It’s the last day of 2012, and the end of the year means a lot of things. Nearly a week after Christmas, the gifts that kept you occupied are starting to lose some of their appeal (unless you got something like Munchkin, a game that has kept my wife and I, to say nothing of some of our neighbors, busy and entertained nearly every night of the last week). The decorations have had to be put away, which took most of yesterday for me. If you are here in the Northeast, you’re probably already tired of all the snow that has come your way; I know the foot or so we’ve gotten is enough to keep me happy for the next few years, yet alone for this winter.
But the biggest thing of all is that it is resolution time. Yes, most of us sit down and consider what we hope to accomplish during the coming year. From losing weight to gaining a romantic partner to dropping those bad habits that we want to eliminate (I’m looking at you, smokers), the first day of the new year is when most of us sit down and write up what we hope to change about ourselves during the coming year, as I did for 2012. I’m no different; as you might have guessed, I’m going to cover my new resolutions before this article ends. Before that, though, here’s my
Review of My 2012 Resolutions
1. Get My Alexa Ranking Under 100,000: Definitely not, I’m sad to say. If anything, my Alexa ranking is worse now than it’s been in many a year. There’s more than a few reasons, from needing to spend more time than expected on thesis work to having my blog hacked (the fact that my thesis needed the most work right after my blog was hacked didn’t help matters). I definitely need to devote much more time and effort to my blogging if I hope to accomplish this goal, though.
2. Eliminate $5000 in Credit Card Debt: I had hoped that this would be something relatively easy to accomplish; there are people who pay off thousands, even tens of thousands, of dollars of credit card debt every year, after all. But not only didn’t I manage to eliminate debt, but I actually added five thousand to my credit card debt. Again, there’s quite a few reasons I could cite for that (although, I don’t want to turn this article into excuses about my failures), but perhaps the biggest one is that it took much longer than expected to:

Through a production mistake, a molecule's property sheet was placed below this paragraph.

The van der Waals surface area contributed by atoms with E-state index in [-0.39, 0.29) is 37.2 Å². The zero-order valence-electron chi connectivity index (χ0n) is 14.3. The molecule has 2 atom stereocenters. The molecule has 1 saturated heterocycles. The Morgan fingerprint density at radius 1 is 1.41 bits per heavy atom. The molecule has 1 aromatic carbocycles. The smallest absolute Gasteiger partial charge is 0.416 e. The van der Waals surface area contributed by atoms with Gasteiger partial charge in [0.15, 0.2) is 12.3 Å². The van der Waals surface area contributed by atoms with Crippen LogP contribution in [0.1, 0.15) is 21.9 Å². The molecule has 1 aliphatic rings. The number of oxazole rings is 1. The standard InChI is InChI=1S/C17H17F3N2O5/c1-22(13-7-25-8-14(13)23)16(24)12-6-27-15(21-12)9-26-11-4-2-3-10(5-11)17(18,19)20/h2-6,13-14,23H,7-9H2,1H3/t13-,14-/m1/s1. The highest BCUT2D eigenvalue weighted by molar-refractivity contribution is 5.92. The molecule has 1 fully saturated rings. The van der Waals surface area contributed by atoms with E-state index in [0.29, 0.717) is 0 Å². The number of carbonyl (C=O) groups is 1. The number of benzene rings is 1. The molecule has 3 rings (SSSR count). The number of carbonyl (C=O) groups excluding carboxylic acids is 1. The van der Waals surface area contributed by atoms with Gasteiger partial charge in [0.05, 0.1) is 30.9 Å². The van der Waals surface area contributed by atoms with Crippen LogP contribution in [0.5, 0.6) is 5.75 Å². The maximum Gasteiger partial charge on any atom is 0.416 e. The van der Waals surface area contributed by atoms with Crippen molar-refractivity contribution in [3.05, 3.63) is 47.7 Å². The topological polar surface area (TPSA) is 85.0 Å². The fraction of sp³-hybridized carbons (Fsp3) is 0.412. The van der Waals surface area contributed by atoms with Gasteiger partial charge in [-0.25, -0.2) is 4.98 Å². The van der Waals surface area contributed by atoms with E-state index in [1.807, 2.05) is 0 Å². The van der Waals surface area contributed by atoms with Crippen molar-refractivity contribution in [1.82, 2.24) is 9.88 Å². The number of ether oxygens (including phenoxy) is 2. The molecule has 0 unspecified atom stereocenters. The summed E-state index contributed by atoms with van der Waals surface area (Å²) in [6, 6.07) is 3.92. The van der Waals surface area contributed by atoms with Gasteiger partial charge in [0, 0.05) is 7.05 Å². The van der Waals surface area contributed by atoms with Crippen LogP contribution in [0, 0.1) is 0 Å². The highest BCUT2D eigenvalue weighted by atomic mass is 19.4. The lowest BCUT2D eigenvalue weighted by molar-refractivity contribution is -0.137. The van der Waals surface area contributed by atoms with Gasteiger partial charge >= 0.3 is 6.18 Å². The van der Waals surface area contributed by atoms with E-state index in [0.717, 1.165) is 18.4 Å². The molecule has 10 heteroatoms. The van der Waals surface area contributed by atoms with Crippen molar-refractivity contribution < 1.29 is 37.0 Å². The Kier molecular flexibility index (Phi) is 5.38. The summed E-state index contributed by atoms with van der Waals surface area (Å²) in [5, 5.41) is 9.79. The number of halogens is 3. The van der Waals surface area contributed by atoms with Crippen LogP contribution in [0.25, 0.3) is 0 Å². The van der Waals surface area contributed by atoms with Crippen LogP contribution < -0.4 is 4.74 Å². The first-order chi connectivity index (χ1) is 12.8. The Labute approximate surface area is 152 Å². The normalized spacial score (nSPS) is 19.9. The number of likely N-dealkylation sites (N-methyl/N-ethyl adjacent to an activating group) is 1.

3. Finish Graduate School and Get A Job: Alright, this was really a two part goal. I did manage to finish graduate school (although later than expected), but I still am unemployed, and my neurologist has told me not to even look for a job until I get my epilepsy under control. I can’t disagree with that (I could pose a risk to myself and others until it’s completely under control, after all), but it does add another wrinkle to my goal of graduating in May (or August, at the latest) and getting a job well before now.
Alright, there’s where my 2012 resolutions stand; not nearly where I hoped to be when I first created these resolutions. But now is not a time to look back with regret. Instead, I’m going to look ahead, consider how to do better in the future, and create
My Resolutions for 2013
1. Start Earning $3000 Each Month in Alternate Income: This probably seems familiar; after all, I resolved to earn $1000 each month two years ago. But with no graduate school classes or work to worry about, I hope to have an easier time of it this time around. Why $3000, you ask? Well, the monthly expenses I pay amount to $2000 each month, so an extra $1000 would enable me to do some things like build up some more savings, invest more for retirement or yes, pay down my credit card debt as I hoped to do this year. While we’re talking about money, I also intend to:
2. Get a Job: This one could be a bit tougher; as I noted above, I’m currently been told not to take on a regular job given my current condition. So this resolution really has two aspects. First, to get my condition under control so I can take on a regular job in my field (most of which pay pretty well, so that would definitely help my financial situation). Second, I need to try to get an ‘alternative’ job, doing things like writing for other blogs or possibly even being a virtual assistant, doing the sort of job that doesn’t require me to do anything where my condition could put myself or others at risk. It’ll be tough to do either, but that’s the point of setting goals like this, isn’t it?
3. Care for My Wife and Child: I would think that this goes without saying, but I’ll say it anyway: if I do nothing else this coming year, if I accomplish absolutely nothing else financially or employment-wise, as long as I take care of my wife and my child to the best of my ability, it will be a successful year. (Not that I don’t want to earn a healthy amount of side income or get a job, mind you, but being a helpful househusband and baby nanny is not a bad accomplishment, either.)